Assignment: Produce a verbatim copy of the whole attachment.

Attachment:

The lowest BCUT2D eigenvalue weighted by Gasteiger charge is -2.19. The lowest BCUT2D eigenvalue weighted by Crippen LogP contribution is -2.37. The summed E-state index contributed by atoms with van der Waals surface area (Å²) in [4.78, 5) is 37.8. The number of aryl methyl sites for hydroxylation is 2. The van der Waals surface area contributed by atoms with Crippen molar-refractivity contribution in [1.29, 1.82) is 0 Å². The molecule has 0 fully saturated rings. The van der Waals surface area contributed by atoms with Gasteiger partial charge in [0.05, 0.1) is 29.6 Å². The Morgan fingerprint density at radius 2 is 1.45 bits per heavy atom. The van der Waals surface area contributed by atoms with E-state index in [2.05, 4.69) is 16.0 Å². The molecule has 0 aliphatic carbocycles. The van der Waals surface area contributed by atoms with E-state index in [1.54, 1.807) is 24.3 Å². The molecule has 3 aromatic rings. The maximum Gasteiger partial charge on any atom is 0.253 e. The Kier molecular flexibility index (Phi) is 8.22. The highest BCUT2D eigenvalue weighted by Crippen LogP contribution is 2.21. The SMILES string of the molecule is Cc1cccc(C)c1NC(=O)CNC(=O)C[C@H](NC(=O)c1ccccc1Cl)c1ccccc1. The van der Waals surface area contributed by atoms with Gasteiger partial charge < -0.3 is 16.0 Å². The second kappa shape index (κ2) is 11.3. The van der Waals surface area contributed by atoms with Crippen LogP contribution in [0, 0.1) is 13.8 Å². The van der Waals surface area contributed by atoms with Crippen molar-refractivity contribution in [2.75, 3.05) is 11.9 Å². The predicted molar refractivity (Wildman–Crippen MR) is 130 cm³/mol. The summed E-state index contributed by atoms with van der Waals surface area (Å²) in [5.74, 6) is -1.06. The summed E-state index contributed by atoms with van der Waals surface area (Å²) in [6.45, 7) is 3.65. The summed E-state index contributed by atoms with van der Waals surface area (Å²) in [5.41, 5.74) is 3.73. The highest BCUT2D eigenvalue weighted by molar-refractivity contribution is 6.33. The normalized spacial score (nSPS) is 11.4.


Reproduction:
The lowest BCUT2D eigenvalue weighted by Gasteiger charge is -2.19. The lowest BCUT2D eigenvalue weighted by Crippen LogP contribution is -2.37. The summed E-state index contributed by atoms with van der Waals surface area (Å²) in [4.78, 5) is 37.8. The number of aryl methyl sites for hydroxylation is 2. The van der Waals surface area contributed by atoms with Crippen molar-refractivity contribution in [1.29, 1.82) is 0 Å². The molecule has 0 fully saturated rings. The van der Waals surface area contributed by atoms with Gasteiger partial charge in [0.05, 0.1) is 29.6 Å². The Morgan fingerprint density at radius 2 is 1.45 bits per heavy atom. The van der Waals surface area contributed by atoms with E-state index in [2.05, 4.69) is 16.0 Å². The molecule has 0 aliphatic carbocycles. The van der Waals surface area contributed by atoms with E-state index in [1.54, 1.807) is 24.3 Å². The molecule has 3 aromatic rings. The maximum Gasteiger partial charge on any atom is 0.253 e. The Kier molecular flexibility index (Phi) is 8.22. The highest BCUT2D eigenvalue weighted by Crippen LogP contribution is 2.21. The SMILES string of the molecule is Cc1cccc(C)c1NC(=O)CNC(=O)C[C@H](NC(=O)c1ccccc1Cl)c1ccccc1. The van der Waals surface area contributed by atoms with Gasteiger partial charge < -0.3 is 16.0 Å². The second kappa shape index (κ2) is 11.3. The van der Waals surface area contributed by atoms with Crippen LogP contribution in [0, 0.1) is 13.8 Å². The van der Waals surface area contributed by atoms with Crippen molar-refractivity contribution in [2.75, 3.05) is 11.9 Å². The predicted molar refractivity (Wildman–Crippen MR) is 130 cm³/mol. The summed E-state index contributed by atoms with van der Waals surface area (Å²) in [5.74, 6) is -1.06. The summed E-state index contributed by atoms with van der Waals surface area (Å²) in [6.45, 7) is 3.65. The summed E-state index contributed by atoms with van der Waals surface area (Å²) in [5.41, 5.74) is 3.73. The highest BCUT2D eigenvalue weighted by molar-refractivity contribution is 6.33. The normalized spacial score (nSPS) is 11.4.